The following code snippet retrieves two items from the Forum table. The withProjectionExpression parameter specifies that only the Threads attribute is to be retrieved.


TableKeysAndAttributes forumTableKeysAndAttributes = new TableKeysAndAttributes("Forum")
    .withProjectionExpression("Threads");

forumTableKeysAndAttributes.addHashOnlyPrimaryKeys("Name", 
    "Amazon S3", 
    "Amazon DynamoDB");

BatchGetItemOutcome outcome = dynamoDB.batchGetItem(forumTableKeysAndAttributes);

Updating an Item

The updateItem method of a Table object can update existing attribute values, add new attributes, or delete attributes from an existing item.

The updateItem method behaves as follows:

  • If an item does not exist (no item in the table with the specified primary key), updateItem adds a new item to the table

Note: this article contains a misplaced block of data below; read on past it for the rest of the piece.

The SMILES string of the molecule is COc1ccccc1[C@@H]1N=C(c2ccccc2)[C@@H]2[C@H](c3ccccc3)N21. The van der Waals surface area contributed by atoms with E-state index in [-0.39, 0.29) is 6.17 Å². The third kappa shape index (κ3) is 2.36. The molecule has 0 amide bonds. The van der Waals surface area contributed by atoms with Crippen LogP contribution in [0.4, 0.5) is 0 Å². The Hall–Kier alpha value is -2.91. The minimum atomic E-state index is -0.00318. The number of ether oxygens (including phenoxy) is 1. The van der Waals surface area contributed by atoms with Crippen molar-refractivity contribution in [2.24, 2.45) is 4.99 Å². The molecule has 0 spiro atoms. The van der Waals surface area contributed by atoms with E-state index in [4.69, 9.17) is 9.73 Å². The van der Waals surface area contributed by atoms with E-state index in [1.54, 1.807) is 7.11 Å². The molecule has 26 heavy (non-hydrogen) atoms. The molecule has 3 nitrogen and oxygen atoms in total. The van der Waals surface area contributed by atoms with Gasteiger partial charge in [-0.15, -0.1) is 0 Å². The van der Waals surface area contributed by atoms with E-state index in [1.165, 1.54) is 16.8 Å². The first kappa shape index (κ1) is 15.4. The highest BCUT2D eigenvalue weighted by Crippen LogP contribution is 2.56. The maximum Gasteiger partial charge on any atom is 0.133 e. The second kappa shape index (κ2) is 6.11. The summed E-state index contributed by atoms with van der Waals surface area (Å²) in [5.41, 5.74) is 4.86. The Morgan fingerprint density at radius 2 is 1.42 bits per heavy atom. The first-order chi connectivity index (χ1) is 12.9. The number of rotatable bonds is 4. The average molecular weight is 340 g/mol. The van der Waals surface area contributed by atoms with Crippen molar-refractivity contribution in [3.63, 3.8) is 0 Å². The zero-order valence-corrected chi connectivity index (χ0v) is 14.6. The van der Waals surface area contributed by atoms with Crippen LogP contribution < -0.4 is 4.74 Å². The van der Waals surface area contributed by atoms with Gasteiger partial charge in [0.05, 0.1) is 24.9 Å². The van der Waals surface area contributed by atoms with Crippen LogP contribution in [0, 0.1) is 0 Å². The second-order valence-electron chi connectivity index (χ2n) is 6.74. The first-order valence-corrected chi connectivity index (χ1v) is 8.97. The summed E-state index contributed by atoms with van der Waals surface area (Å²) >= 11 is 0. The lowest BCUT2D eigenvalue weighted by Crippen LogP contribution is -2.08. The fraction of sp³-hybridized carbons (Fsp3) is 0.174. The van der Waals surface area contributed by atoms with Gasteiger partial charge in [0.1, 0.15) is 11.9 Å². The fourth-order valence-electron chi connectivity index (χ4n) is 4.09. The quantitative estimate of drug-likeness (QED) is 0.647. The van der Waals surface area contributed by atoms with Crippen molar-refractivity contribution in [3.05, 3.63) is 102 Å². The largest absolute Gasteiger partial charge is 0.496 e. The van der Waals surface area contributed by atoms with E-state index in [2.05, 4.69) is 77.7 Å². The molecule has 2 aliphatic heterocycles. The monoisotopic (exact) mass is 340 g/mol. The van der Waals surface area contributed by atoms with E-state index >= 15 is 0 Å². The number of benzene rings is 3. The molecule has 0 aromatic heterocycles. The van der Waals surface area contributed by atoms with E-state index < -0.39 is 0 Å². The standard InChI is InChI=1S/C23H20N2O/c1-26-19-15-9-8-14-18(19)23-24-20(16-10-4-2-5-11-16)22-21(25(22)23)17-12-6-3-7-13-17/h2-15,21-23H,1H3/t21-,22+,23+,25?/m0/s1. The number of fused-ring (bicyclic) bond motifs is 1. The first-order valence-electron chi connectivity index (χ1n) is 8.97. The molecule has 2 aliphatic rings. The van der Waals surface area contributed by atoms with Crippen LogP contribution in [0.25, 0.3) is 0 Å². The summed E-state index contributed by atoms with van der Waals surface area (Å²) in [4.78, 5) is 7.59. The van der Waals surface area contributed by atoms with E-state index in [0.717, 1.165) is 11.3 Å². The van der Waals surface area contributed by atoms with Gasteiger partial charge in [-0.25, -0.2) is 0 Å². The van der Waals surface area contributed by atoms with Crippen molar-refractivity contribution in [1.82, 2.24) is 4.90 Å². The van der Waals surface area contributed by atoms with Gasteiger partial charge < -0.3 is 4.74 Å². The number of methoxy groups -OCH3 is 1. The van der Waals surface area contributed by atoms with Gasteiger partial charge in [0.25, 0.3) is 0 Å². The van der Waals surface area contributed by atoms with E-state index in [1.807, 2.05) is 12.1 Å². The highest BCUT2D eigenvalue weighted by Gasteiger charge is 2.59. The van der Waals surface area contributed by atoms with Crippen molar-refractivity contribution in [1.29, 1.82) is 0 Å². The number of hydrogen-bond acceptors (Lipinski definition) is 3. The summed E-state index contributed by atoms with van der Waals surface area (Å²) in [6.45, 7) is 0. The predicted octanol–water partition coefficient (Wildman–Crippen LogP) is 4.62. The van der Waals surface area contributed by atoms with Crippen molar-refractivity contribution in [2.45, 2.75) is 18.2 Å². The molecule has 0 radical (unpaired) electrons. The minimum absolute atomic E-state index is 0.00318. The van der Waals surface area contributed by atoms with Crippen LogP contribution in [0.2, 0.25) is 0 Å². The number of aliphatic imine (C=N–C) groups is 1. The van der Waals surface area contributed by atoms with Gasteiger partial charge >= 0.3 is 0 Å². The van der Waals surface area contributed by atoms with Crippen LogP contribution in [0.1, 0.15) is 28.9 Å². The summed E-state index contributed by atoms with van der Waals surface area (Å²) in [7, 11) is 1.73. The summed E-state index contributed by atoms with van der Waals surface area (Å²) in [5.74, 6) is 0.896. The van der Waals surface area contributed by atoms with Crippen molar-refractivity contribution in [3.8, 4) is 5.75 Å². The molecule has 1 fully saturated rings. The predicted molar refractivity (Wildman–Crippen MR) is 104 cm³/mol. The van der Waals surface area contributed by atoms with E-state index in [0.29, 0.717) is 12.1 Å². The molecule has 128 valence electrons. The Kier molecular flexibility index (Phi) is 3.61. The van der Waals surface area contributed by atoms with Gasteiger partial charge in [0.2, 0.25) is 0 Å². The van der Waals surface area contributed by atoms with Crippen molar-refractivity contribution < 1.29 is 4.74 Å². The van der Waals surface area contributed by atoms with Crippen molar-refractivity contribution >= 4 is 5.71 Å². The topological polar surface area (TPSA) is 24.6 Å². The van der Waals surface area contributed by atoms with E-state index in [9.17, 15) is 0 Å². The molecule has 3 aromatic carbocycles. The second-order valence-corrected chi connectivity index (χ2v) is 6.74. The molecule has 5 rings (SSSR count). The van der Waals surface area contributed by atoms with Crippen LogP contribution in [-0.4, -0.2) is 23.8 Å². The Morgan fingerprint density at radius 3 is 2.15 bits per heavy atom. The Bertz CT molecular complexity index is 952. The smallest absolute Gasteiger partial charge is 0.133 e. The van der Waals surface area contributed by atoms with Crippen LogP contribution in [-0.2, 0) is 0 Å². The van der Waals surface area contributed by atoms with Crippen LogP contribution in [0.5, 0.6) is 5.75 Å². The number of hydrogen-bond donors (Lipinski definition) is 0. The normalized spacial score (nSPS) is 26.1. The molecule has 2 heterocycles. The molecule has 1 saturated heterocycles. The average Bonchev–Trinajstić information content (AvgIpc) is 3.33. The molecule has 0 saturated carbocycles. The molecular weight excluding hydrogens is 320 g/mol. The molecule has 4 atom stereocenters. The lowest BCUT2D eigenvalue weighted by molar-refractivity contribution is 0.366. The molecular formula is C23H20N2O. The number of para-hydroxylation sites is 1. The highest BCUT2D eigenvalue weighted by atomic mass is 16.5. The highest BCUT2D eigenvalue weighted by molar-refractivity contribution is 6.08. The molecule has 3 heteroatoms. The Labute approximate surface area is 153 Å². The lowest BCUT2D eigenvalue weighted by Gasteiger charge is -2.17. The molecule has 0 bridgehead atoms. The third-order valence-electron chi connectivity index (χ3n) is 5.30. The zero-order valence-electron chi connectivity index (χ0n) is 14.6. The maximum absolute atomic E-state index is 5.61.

• If an item exists, updateItem performs the update as specified by the UpdateExpression parameter:

Note

It is also possible to "update" an item using putItem. For example, if you call putItem to add an item to the table, but there is already an item with the specified primary key, putItem will replace the entire item. If there are attributes in the existing item that are not specified in the input, putItem will remove those attributes from the item.

In general, we recommend that you use updateItem whenever you want to modify any item attributes. The updateItem method will only modify the item attributes that you specify in the input, and the other attributes in the item will remain unchanged.

Follow these steps:

  1. Create an instance of the Table class to represent the table you want to work with.

  2. Call the updateTable method of the Table instance. You must specify the primary key of the item that you want to retrieve, along with an UpdateExpression that describes the attributes to modify and how to modify them.

The following Java code snippet demonstrates the preceding tasks. The snippet updates a book item in the ProductCatalog table. It adds a new author to the set of Authors and deletes the existing ISBN attribute. It also reduces the price by one.